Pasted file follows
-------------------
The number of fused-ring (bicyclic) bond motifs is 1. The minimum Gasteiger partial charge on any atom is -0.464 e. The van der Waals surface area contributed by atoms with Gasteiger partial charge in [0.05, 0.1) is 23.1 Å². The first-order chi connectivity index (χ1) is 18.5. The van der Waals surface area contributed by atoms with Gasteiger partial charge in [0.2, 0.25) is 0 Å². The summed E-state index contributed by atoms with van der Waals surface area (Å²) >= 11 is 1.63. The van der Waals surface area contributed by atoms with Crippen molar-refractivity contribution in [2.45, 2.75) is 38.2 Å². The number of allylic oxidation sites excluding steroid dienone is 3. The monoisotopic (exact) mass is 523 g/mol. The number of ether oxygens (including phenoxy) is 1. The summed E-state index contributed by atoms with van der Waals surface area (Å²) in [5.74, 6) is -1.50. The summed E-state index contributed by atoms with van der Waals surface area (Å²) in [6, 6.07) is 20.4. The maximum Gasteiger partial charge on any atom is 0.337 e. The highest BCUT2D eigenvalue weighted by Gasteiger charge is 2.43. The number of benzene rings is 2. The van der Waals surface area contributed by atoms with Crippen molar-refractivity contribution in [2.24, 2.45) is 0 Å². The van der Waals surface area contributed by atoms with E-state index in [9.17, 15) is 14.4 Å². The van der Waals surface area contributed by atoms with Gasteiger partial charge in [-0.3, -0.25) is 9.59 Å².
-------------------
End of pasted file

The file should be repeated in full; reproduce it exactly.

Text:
The number of fused-ring (bicyclic) bond motifs is 1. The minimum Gasteiger partial charge on any atom is -0.464 e. The van der Waals surface area contributed by atoms with Gasteiger partial charge in [0.05, 0.1) is 23.1 Å². The first-order chi connectivity index (χ1) is 18.5. The van der Waals surface area contributed by atoms with Gasteiger partial charge in [0.2, 0.25) is 0 Å². The summed E-state index contributed by atoms with van der Waals surface area (Å²) >= 11 is 1.63. The van der Waals surface area contributed by atoms with Crippen molar-refractivity contribution in [2.45, 2.75) is 38.2 Å². The number of allylic oxidation sites excluding steroid dienone is 3. The monoisotopic (exact) mass is 523 g/mol. The number of ether oxygens (including phenoxy) is 1. The summed E-state index contributed by atoms with van der Waals surface area (Å²) in [5.74, 6) is -1.50. The summed E-state index contributed by atoms with van der Waals surface area (Å²) in [6, 6.07) is 20.4. The maximum Gasteiger partial charge on any atom is 0.337 e. The highest BCUT2D eigenvalue weighted by Gasteiger charge is 2.43. The number of benzene rings is 2. The van der Waals surface area contributed by atoms with Crippen molar-refractivity contribution in [2.24, 2.45) is 0 Å². The van der Waals surface area contributed by atoms with E-state index in [9.17, 15) is 14.4 Å². The van der Waals surface area contributed by atoms with Gasteiger partial charge in [-0.3, -0.25) is 9.59 Å².